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Tuesday, July 05, 2022

Bicycles in bombings: A short history

Prime Minister Narendra Modi, during an election speech in Uttar Pradesh, appeared to suggest a connection between the 2008 Ahmedabad blasts and the Samajwadi Party due to its election symbol, the bicycle. A look at how bicycles have been used as carriers of bombs

Written by Deeptiman Tiwary , Edited by Explained Desk | New Delhi |
Updated: February 21, 2022 7:43:07 am
The police investigating the bomb blast case in Ahmedabad on July 27, 2008. Fifty-six people were killed and around 200 were injured. (Express Photo)

During an election speech in Uttar Pradesh on Sunday, Prime Minister Narendra Modi appeared to suggest a connection between the 2008 Ahmedabad blasts and the Samajwadi Party (SP), wondering why the terrorists had chosen to plant bombs on bicycles, which is the SP’s election symbol.

The Election Commission of India (EC) allotted the bicycle symbol to the SP after Mulayam Singh Yadav split from the Janata Dal to form his own party in October 1992.

Under the Election Symbols (Reservation and Allotment) Order, 1968, the EC is empowered to recognise political parties and to allot them symbols.

From 2006 to 2013

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Bicycles were first used as carriers of bombs in the 2006 Malegaon blasts, in which a Hindutva group led by former RSS pracharak Sunil Joshi was accused of targeting the Muslim-dominated town in Maharashtra. According to the NIA’s chargesheet, the perpetrators of the blast strapped two bombs on different bicycles and placed them in the town on September 8, 2006.

On November 23, 2007, a series of blasts occurred between 1 pm and 1.30 pm near courts in Varanasi, Lucknow, and Faizabad. The five bombs in these blasts that killed 15 people, were strapped to bicycles. Investigators later claimed the the Indian Mujahideen (IM) was behind the attacks.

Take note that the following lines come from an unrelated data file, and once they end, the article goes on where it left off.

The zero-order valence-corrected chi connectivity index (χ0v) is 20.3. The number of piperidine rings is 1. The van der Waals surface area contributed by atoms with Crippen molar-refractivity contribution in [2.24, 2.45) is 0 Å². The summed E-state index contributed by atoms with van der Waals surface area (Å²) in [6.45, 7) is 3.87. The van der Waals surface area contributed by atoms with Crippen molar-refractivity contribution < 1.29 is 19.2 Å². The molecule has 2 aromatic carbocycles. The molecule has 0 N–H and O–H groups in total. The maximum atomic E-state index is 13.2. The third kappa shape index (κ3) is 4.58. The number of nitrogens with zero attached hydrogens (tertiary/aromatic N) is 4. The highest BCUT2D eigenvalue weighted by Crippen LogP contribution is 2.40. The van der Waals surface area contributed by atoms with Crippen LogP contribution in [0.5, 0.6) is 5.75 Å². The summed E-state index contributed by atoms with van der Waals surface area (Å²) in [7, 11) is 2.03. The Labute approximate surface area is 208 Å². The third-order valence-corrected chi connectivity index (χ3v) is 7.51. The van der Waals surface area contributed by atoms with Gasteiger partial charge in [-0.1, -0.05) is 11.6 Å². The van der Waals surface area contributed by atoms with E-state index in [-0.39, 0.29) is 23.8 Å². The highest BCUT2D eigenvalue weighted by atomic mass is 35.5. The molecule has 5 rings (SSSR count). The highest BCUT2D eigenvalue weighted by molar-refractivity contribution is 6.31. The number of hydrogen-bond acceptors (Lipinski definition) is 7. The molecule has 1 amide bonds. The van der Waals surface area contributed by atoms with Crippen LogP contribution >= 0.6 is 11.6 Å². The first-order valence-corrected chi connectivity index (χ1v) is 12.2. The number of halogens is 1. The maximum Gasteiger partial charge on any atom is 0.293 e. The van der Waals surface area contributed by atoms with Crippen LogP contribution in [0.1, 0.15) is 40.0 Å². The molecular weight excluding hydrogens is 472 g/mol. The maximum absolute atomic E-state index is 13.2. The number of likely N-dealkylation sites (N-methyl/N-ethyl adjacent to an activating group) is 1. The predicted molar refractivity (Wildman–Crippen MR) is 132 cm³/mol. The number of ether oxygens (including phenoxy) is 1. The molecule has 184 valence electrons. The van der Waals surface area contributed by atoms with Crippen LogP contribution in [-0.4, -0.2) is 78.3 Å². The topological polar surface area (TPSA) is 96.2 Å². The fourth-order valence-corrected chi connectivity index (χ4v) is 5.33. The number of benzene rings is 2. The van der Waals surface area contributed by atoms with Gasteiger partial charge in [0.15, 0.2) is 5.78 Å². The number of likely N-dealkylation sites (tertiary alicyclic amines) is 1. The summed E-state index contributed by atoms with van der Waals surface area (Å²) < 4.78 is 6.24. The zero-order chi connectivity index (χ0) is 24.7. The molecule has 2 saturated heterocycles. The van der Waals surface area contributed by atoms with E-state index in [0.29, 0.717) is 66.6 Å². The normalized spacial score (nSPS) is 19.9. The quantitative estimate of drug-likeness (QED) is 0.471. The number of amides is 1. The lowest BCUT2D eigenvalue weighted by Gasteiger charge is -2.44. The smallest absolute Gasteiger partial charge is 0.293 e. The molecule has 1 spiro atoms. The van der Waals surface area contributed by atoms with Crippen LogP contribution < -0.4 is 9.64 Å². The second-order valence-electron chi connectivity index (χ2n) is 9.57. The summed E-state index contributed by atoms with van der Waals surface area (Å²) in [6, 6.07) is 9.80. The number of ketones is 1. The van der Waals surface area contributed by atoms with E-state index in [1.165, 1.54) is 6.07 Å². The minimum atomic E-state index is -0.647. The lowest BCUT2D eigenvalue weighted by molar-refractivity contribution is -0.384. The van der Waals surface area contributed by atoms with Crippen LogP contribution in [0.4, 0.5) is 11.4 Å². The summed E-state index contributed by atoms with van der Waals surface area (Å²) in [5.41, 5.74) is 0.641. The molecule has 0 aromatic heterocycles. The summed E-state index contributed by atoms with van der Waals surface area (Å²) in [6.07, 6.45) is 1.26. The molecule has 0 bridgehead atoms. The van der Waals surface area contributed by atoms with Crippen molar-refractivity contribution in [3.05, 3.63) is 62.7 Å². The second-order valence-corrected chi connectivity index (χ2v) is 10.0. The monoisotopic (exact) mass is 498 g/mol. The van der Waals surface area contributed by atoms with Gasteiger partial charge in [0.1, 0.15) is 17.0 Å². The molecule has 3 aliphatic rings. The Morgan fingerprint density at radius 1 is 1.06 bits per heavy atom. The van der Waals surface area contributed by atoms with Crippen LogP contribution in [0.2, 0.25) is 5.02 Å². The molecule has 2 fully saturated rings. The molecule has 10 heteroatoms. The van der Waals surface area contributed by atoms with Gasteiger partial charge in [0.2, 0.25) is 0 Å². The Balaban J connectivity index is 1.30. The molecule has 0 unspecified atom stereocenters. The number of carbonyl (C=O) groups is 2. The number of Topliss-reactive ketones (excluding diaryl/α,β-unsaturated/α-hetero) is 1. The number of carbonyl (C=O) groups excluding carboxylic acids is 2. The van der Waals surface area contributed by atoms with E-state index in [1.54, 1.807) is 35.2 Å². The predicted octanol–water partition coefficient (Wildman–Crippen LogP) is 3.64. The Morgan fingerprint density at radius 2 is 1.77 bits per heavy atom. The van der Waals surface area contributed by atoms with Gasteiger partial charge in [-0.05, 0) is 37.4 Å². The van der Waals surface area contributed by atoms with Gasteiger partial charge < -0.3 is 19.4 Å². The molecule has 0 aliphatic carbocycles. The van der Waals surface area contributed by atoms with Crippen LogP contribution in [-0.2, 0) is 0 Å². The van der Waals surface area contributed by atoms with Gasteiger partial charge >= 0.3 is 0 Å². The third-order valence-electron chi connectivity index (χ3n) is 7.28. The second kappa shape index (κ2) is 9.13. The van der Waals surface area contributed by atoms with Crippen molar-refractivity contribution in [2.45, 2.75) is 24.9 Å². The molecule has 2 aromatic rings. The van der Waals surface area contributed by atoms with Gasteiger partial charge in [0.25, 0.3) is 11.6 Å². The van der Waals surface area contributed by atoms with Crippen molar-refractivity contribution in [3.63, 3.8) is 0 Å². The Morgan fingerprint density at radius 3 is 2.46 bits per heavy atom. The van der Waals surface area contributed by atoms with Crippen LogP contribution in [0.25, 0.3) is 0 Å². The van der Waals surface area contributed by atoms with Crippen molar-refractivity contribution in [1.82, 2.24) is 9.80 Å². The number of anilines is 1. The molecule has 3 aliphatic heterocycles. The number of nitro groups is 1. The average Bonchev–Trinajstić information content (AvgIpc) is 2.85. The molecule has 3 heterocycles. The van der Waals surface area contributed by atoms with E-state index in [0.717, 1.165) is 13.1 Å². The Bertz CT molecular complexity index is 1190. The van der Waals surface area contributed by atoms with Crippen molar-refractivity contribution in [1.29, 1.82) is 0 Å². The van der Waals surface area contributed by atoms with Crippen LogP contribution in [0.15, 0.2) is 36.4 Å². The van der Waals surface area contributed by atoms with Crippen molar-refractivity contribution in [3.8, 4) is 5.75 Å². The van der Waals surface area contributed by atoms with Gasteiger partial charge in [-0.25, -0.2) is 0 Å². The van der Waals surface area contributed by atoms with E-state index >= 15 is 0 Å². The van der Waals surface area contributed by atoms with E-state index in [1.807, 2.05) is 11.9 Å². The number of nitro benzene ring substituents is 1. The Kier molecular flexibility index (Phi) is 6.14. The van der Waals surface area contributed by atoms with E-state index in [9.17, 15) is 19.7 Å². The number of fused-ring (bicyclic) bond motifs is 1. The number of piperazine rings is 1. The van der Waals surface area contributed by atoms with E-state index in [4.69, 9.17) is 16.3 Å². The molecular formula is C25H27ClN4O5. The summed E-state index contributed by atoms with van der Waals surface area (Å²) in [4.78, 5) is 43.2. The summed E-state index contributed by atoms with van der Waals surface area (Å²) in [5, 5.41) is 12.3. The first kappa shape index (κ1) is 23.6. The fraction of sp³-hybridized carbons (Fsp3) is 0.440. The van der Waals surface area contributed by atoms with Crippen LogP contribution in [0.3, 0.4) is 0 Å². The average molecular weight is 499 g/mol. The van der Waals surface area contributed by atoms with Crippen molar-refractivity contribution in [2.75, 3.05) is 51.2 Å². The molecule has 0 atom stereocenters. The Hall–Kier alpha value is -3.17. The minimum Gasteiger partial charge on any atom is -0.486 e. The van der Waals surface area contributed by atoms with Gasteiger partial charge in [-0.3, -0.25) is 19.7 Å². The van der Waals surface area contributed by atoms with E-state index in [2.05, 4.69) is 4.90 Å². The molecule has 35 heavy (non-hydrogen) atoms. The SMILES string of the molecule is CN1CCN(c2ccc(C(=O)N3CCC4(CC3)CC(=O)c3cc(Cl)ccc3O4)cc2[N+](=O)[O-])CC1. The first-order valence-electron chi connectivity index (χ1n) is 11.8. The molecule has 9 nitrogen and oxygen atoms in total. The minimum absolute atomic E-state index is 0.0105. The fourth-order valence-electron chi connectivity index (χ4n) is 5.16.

Earlier that year, on May 22, 2007, three bombs kept on bicycles had gone off in Gorakhpur, injuring three persons. In December 2020, a local court convicted alleged HuJI operative Mohammad Tariq Qasmi and sentenced him to life in prison for the attacks.

On May 13, 2008, nine bombs strapped to bicycles went off at eight locations in Jaipur, killing 71 people. This was the first blast where the IM took responsibility by sending emails to various media houses.

On July 26, 2008, 22 bombs killed 56 people in Ahmedabad. Several of these bombs were found to have been fitted on bicycles. The IM claimed responsibility, and its alleged members were sentenced to death by a trial court on Friday.

On August 1, 2012, bicycles were used as bomb carriers in Pune. One person was injured in the four low-intensity blasts, and suspected IM operatives were arrested.

Less than a year later, the IM used two cycles to plant bombs at Hyderabad’s Dilsukhnagar market on February 21, 2013. Eighteen people were killed.

Around the world

Terrorist groups have long used bicycles to plant bombs. They are easy and cheap to procure anywhere in the world, and increase the impact of the blast by adding jagged metal splinters to the shrapnel from the explosion.

The first recorded case of a bicycle bomb goes back to 1939, when the Irish Republican Army left a bomb in the basket of a bicycle that exploded, killing five people in Coventry in the United Kingdom.

Thereafter, bicycle bombs were used in the 1970s, 1980s and the 1990s in the UK, and Germany, and throughout the 21st century in India, Pakistan, Sri Lanka, Afghanistan, Iraq, Russia and Spain, among other countries.

(With Manish Sahu and Anisha Dutta)

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